By Mystic Matthews
LUFKIN, TX (KTRE) - Thanks the Secure Rural Schools and Communities Act, several counties in our area are receiving some much needed money.
Houston County gets almost a million dollars, Trinity County gets $700,000, Angelina County gets nearly $300,000 and Nacogdoches is getting nearly $50,000.
Of all the money received, 85% of the money is dedicated by law to public roads and public education.
The counties decide where the other 15% goes.
For Houston and Trinity, the rest of the money is going to the Davy Crockett National Forest.
Here in Angelina, it will go to volunteer fire departments.
The Secure Rural Schools and Communities Act...The Importance of SRSCA
More than 9 million rural children attend public school districts which depend on funding from SRSCA.
It is estimated that 15,000 dedicated teachers and county employees either have or will be terminated if SRSCA funding is not restored.
In East Texas...
12 counties and 52 public school districts have lost more than 4.9 million dollars in federal funding.
SRSCA funding is extremely important to rural transportation. In Houston County, Sabine County and Trinity County, SRSCA funding makes up approximately 25 percent of the total county road and bridge budget.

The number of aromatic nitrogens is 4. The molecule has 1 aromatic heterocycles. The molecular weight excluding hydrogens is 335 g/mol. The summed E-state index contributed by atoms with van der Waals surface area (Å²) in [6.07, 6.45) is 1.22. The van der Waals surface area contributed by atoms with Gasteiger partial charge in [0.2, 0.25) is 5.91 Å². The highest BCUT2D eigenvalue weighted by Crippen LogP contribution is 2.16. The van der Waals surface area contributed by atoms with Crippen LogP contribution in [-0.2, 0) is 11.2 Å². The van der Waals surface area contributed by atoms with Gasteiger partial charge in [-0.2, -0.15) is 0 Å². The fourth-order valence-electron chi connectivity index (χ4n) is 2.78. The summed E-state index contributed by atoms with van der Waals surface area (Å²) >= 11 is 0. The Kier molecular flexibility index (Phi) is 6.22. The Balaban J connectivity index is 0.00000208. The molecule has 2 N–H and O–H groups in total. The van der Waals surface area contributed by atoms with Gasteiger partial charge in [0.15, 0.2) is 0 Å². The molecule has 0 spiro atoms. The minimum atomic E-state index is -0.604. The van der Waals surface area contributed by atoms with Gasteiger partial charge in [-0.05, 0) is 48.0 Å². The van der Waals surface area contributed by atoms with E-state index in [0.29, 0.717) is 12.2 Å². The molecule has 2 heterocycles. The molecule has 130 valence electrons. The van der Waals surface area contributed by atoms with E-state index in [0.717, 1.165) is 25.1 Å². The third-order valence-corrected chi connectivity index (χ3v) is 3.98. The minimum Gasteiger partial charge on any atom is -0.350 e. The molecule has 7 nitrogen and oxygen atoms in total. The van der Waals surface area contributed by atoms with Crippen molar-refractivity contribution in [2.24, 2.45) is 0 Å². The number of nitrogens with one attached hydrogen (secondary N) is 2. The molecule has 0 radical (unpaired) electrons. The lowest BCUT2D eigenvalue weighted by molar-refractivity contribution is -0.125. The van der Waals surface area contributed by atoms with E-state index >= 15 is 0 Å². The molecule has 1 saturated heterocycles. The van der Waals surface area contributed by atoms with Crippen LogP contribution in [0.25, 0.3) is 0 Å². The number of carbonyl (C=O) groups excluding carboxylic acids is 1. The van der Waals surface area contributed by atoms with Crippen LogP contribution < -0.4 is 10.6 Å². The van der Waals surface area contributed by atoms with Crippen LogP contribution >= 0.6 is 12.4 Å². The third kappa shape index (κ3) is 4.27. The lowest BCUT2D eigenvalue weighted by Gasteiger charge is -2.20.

SRSCA funding is extremely important to the rural school districts in East Texas. Hemphill ISD, a small school in Sabine County, has suffered a loss of $271,268 in annual funding.
Economically distressed counties and schools are among the hardest hit:
Median Household Income Persons Below Poverty Level Annual SRSCA Funding
San Augustine County $27,704 20.2 percent $372,917
Houston County $28,630 21.7 percent $986,963
Trinity County $28,757 18.1 percent $708,381
Sabine County $29,772 16.4 percent $921,878
Shelby County $29,802 18.3 percent $573,569
San Jacinto County $32,732 17.9 percent $326,181
Texas Average $41,645 16.2 percent
US Average $44,334 12.7percent
(Figures based on 2004 US Census Bureau Data)
SRSCA represents a 100-year-old commitment from the federal government to rural counties and schools. The four national forests in East Texas are comprised of 634,912 acres of federally owned land which was removed from the local tax rolls.